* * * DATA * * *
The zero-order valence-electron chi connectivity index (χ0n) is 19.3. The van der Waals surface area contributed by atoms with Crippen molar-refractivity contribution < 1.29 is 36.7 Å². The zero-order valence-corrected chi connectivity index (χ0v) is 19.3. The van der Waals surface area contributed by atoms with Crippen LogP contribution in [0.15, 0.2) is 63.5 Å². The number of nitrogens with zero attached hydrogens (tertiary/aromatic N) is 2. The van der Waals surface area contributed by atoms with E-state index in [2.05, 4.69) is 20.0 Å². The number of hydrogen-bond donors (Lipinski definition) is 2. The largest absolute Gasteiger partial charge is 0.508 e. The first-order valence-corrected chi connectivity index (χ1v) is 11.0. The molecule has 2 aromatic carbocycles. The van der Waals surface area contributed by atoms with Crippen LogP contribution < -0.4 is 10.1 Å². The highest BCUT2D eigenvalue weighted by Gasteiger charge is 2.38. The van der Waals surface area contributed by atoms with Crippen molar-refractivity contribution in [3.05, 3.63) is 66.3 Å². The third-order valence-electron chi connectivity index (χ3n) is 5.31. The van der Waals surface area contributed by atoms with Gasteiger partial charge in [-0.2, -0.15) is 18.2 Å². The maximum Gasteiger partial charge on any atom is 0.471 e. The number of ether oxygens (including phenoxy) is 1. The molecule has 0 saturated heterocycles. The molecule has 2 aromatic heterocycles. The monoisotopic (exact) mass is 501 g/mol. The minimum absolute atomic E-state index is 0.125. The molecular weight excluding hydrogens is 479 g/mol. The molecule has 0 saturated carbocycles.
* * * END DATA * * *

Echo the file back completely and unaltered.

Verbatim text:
The zero-order valence-electron chi connectivity index (χ0n) is 19.3. The van der Waals surface area contributed by atoms with Crippen molar-refractivity contribution < 1.29 is 36.7 Å². The zero-order valence-corrected chi connectivity index (χ0v) is 19.3. The van der Waals surface area contributed by atoms with Crippen LogP contribution in [0.15, 0.2) is 63.5 Å². The number of nitrogens with zero attached hydrogens (tertiary/aromatic N) is 2. The van der Waals surface area contributed by atoms with E-state index in [2.05, 4.69) is 20.0 Å². The number of hydrogen-bond donors (Lipinski definition) is 2. The largest absolute Gasteiger partial charge is 0.508 e. The first-order valence-corrected chi connectivity index (χ1v) is 11.0. The molecule has 2 aromatic carbocycles. The van der Waals surface area contributed by atoms with Crippen LogP contribution < -0.4 is 10.1 Å². The highest BCUT2D eigenvalue weighted by Gasteiger charge is 2.38. The van der Waals surface area contributed by atoms with Crippen molar-refractivity contribution in [3.05, 3.63) is 66.3 Å². The third-order valence-electron chi connectivity index (χ3n) is 5.31. The van der Waals surface area contributed by atoms with Gasteiger partial charge in [-0.2, -0.15) is 18.2 Å². The maximum Gasteiger partial charge on any atom is 0.471 e. The number of ether oxygens (including phenoxy) is 1. The molecule has 0 saturated heterocycles. The molecule has 2 aromatic heterocycles. The monoisotopic (exact) mass is 501 g/mol. The minimum absolute atomic E-state index is 0.125. The molecular weight excluding hydrogens is 479 g/mol. The molecule has 0 saturated carbocycles.